Philly Cycling Classic organizers strive for ‘classic European’ style race

Ask Richard Adler about the 2013 Parx Casino Philly Cycling Classic and he’ll make one thing very clear: it’s a completely new event, not simply a continuation of the old.

That’s not to say that Adler and the rest of the race’s organizing team have disregarded the storied history of the Philadelphia International Cycling Championship, which was canceled in late January following a loss of sponsorships after nearly 30 years in Philadelphia. 

But there was a concerted effort to retool it as the group worked to keep pro-cycling a part of the city’s sporting landscape.

“Cycling has been an institution in the City of Philadelphia and we felt that there was an opportunity to continue it at a new level, a new energy, a new enthusiasm, a new look, a new feel,” said Adler, the race’s co-founder and former managing director of Philadelphia Triathlon, LLC.

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The most dramatic difference between the two races is the course.

How is this year’s course different? 

The Philly Cycling Classic’s 12-mile circuit is shorter, but more challenging, making for a more spectator-friendly race, according to organizers.

The course doesn’t include the roughly two-mile stretch along the Benjamin Franklin Parkway and the start/finish line has been moved to the top of Lyceum Avenue in Roxborough, meaning riders will have to climb, instead of sprint, to victory.

By having fewer miles of flat racing, riders won’t have as much time to recover from Lemon Hill and the Manayunk Wall.

Robin Morton, the race’s technical director, said the course for the Philadelphia International Cycling Championship, was considered challenging at the beginning of its 28-year run, but became less so as U.S. cycling became more established and competitive.

“Teams understood how to ride the race and so it was always the same formula,” said Morton. “It always came down to the same finish.”

In the Philly Cycling Classic, organizers feel they’re bringing a new flavor of racing to the city that they hope cyclists and spectators alike will positively respond to for the foreseeable future.

“This will have the look and feel much more of a really classic European, one-day bike race,” said Adler.

Embracing change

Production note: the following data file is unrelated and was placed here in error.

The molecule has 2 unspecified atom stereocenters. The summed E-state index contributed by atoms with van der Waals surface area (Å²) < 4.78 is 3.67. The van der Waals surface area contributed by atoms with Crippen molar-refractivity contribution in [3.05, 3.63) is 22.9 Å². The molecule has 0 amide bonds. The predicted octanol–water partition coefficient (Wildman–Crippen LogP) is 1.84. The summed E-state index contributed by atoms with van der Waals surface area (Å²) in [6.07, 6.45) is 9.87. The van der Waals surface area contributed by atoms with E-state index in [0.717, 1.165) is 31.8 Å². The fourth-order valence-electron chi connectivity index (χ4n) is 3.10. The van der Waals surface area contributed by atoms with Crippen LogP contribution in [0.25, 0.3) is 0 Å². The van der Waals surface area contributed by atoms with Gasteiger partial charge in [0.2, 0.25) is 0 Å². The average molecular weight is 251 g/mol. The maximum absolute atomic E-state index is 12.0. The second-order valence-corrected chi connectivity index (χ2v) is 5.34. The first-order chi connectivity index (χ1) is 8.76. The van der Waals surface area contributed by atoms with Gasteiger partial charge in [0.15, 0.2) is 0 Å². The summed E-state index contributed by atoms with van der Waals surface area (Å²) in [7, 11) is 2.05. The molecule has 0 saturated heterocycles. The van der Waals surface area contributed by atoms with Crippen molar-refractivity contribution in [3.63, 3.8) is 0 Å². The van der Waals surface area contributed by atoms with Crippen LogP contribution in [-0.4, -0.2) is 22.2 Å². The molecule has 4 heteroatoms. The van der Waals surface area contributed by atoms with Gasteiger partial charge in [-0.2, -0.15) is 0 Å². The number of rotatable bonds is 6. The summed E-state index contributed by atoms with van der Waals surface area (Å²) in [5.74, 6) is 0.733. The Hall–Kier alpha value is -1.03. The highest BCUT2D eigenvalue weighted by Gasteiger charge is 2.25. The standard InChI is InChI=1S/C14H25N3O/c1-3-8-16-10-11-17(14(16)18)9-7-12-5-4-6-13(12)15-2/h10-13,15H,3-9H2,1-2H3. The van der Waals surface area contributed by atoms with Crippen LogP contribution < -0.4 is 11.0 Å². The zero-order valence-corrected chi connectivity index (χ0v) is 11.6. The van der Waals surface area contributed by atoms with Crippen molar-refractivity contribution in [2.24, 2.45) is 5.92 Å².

For now, many race fans are thrilled that there will be a professional cycling event in the city in 2013.

“It’s the best spot on domestic racing in the whole country,” said Peter Flax, editor-in-chief of Bicycling Magazine, which is again sponsoring the Bicycling Open this year, giving amateur riders the chance to ride the pro-course.

Jane Lipton, executive director of the Manayunk Development Corporation, said she’s excited about the new changes. While she enjoyed the previous race and respected its organizers, she said a reboot was long overdue.

“Change was not their friend. Change was a foe,” said Lipton about Pro Cycling Tour, LLC. “And I think in all things today, change has to be an ally. You have to look at change as an opportunity to become better, stronger, whatever it is, and I think this new team can do that.”

Finalizing the details 

That said, Lipton isn’t ready to talk about the future of the event.

“I can’t because there are other factors,” she said. “The City of Philadelphia is a partner in the race now. And when you have a partner in anything, in life, it becomes a conversation, ‘What will things look like?'”

Between now and June 2, the day of the race, organizers will work to finalize a long list of details, most of them technical and related directly to race day.

The team will also need to secure more funding for this year’s edition.

As of last week, organizers, with the help of U.S. Representative Bob Brady (D-Philadelphia), who spearheaded the race revival, had between $450,000 and $500,000 on hand, said Adler.

Parx Casino, Sunoco and New Penn Financial are among this year’s sponsors.

Adler said the event will likely cost between $700,000 and $800,000 to produce. Cutting the Parkway from the course saved a “significant” amount of money, he said.

“It’s been crazy. Good crazy,” said Adler of organizing the race.

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